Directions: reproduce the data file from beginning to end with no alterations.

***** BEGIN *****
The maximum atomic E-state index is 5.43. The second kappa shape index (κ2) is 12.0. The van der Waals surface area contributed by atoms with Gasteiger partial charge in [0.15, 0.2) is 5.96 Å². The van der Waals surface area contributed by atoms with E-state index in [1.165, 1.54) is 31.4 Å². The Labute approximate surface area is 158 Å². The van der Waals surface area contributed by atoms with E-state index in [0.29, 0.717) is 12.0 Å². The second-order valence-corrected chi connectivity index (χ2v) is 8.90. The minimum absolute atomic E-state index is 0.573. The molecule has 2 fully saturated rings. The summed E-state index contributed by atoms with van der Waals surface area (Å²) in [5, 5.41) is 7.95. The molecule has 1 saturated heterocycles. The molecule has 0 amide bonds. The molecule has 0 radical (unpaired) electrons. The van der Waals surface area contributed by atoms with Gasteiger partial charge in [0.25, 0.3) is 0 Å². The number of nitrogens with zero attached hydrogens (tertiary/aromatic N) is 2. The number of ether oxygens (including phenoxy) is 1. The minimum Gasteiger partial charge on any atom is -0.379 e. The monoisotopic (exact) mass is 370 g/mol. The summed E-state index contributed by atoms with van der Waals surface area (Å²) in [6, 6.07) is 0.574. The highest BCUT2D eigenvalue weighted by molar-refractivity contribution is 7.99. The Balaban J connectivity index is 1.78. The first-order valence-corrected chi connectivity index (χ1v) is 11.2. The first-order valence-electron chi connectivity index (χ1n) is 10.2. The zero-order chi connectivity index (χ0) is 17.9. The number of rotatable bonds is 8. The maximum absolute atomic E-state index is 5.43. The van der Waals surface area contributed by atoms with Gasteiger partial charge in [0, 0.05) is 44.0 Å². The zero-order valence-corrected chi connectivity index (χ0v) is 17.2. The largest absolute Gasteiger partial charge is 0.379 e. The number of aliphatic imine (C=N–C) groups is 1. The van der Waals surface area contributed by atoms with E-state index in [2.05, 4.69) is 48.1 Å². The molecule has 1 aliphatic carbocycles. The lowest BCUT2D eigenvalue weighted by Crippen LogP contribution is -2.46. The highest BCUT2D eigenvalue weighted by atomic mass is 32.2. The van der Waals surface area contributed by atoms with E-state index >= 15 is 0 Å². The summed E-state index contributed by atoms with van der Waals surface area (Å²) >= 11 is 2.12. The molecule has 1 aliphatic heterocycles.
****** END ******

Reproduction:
The maximum atomic E-state index is 5.43. The second kappa shape index (κ2) is 12.0. The van der Waals surface area contributed by atoms with Gasteiger partial charge in [0.15, 0.2) is 5.96 Å². The van der Waals surface area contributed by atoms with E-state index in [1.165, 1.54) is 31.4 Å². The Labute approximate surface area is 158 Å². The van der Waals surface area contributed by atoms with E-state index in [0.29, 0.717) is 12.0 Å². The second-order valence-corrected chi connectivity index (χ2v) is 8.90. The minimum absolute atomic E-state index is 0.573. The molecule has 2 fully saturated rings. The summed E-state index contributed by atoms with van der Waals surface area (Å²) in [5, 5.41) is 7.95. The molecule has 1 saturated heterocycles. The molecule has 0 amide bonds. The molecule has 0 radical (unpaired) electrons. The van der Waals surface area contributed by atoms with Gasteiger partial charge in [0.25, 0.3) is 0 Å². The number of nitrogens with zero attached hydrogens (tertiary/aromatic N) is 2. The number of ether oxygens (including phenoxy) is 1. The minimum Gasteiger partial charge on any atom is -0.379 e. The monoisotopic (exact) mass is 370 g/mol. The summed E-state index contributed by atoms with van der Waals surface area (Å²) in [6, 6.07) is 0.574. The highest BCUT2D eigenvalue weighted by molar-refractivity contribution is 7.99. The Balaban J connectivity index is 1.78. The first-order valence-corrected chi connectivity index (χ1v) is 11.2. The first-order valence-electron chi connectivity index (χ1n) is 10.2. The zero-order chi connectivity index (χ0) is 17.9. The number of rotatable bonds is 8. The maximum absolute atomic E-state index is 5.43. The van der Waals surface area contributed by atoms with Gasteiger partial charge in [0, 0.05) is 44.0 Å². The zero-order valence-corrected chi connectivity index (χ0v) is 17.2. The largest absolute Gasteiger partial charge is 0.379 e. The number of aliphatic imine (C=N–C) groups is 1. The van der Waals surface area contributed by atoms with E-state index in [2.05, 4.69) is 48.1 Å². The molecule has 1 aliphatic carbocycles. The lowest BCUT2D eigenvalue weighted by Crippen LogP contribution is -2.46. The highest BCUT2D eigenvalue weighted by atomic mass is 32.2. The van der Waals surface area contributed by atoms with E-state index >= 15 is 0 Å². The summed E-state index contributed by atoms with van der Waals surface area (Å²) >= 11 is 2.12. The molecule has 1 aliphatic heterocycles.